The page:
Fashion is the product of its times.
Each era in fashion industry has brought with it something new. The 1960s introduced geometric patterns. The next decade was about earth tones, greys, whites and blacks. The 1980s ushered in fashion influenced by MTV, as young viewers tuned in to the channel and fashion spread from there. The 1990s marked the beginning of fabric treats for consumers. As each era ended, it left something valuable for designers and fashion brands.
With the advent of the digital age and easy accessibility to mobile phones, social media and the Internet, fashion has a new meaning. Online apparel sales are as important as store sales. The world of fashion is artistically, culturally and commercially involved in the digital world. Fashion is not only changing faster, it is reaching people in every part of the world at a great pace because of the digital world.
Ubiquity of the digital
The fashion industry is still undergoing a transformation and there are both high-end as well as local brands that have adjusted well to digital innovations. As digital channels expand, they have lowered the entry barriers for the fashion industry, making it a truly global industry. There are certain intimidating factors for like rising competition, plagiarism and the increased need to connect not only with customers but also with suppliers, manufacturers and employees.
The digital world has unquestionably proved a boon for fast fashion, as online portals guarantee more visibility. However, there are certain high-end luxury brands that are yet to launch apparel and accessories via virtual retail. These brands fear losing brand exclusivity. They may also be daunted by rules and regulations that differ in various countries. This makes use of digital channels cumbersome. "Luxury is all about touch and feel. It is different from buying at the click of a button," said Sanjay Kapoor, MD at Genesis Luxury, which retails many luxury brands including Paul Smith, Canali, Armani and Bottega Veneta in the country.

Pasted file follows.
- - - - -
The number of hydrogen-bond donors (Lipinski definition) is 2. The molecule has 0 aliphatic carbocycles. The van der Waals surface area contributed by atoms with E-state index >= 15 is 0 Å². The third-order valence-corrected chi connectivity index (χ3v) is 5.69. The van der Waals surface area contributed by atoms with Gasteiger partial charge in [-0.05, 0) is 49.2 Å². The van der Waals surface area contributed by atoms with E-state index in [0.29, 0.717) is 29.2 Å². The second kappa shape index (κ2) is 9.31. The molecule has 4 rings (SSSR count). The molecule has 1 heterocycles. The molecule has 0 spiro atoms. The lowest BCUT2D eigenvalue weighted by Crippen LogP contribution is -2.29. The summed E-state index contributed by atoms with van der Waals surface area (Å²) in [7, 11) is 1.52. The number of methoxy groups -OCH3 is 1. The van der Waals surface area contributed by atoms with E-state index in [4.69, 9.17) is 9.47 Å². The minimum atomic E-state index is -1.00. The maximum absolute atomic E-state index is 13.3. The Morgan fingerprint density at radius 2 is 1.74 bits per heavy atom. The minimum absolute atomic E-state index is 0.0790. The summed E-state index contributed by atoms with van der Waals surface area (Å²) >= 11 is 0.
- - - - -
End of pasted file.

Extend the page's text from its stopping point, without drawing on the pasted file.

Yet, fashion brands cannot completely ignore the perks of the digital age as a huge chunk of the population checks out fashion trends and brands on either social media sites or on popular online blogs. According to Harminder Sahni, founder of retail consultancy firm Wazir Advisors, "What most brands are doing now is to put out their catalogues and information on their websites for people to make better choices rather than selling directly." With rising income of the working class, luxury brands are finding more takers.
However, experts believe that selling a US$ 20,000 Chanel suit online is different from selling a US$ 500 suit. There is marked difference between affluent customers and mass shoppers. While affluent customers value quality and are extremely brand-aware, the other segment looks out for pocket-friendly products. Not all brands can retain the customer relationship or convince buyers to shell out money online. The digital world has made this a strictly competitive game and it is difficult to influence customers' decisions.
Influence on customer behaviour
The change in consumer behaviour is slow, but the digital age is gradually picking up particularly when it comes to collecting product information and finding the best deals. Online portals especially designed for price comparison, guide consumers to find the same product at different prices. With easy access to the Internet on smartphones, consumers no longer solely depend on stores for price and product guidance. Scanning barcodes, logging on to social networking sites, visiting e-retail shops etc have given more power to customers. Digital channels are everywhere now and young shoppers increasingly rely on digital tools to find details regarding competitive pricing, overall personal budget, sizes and colours available.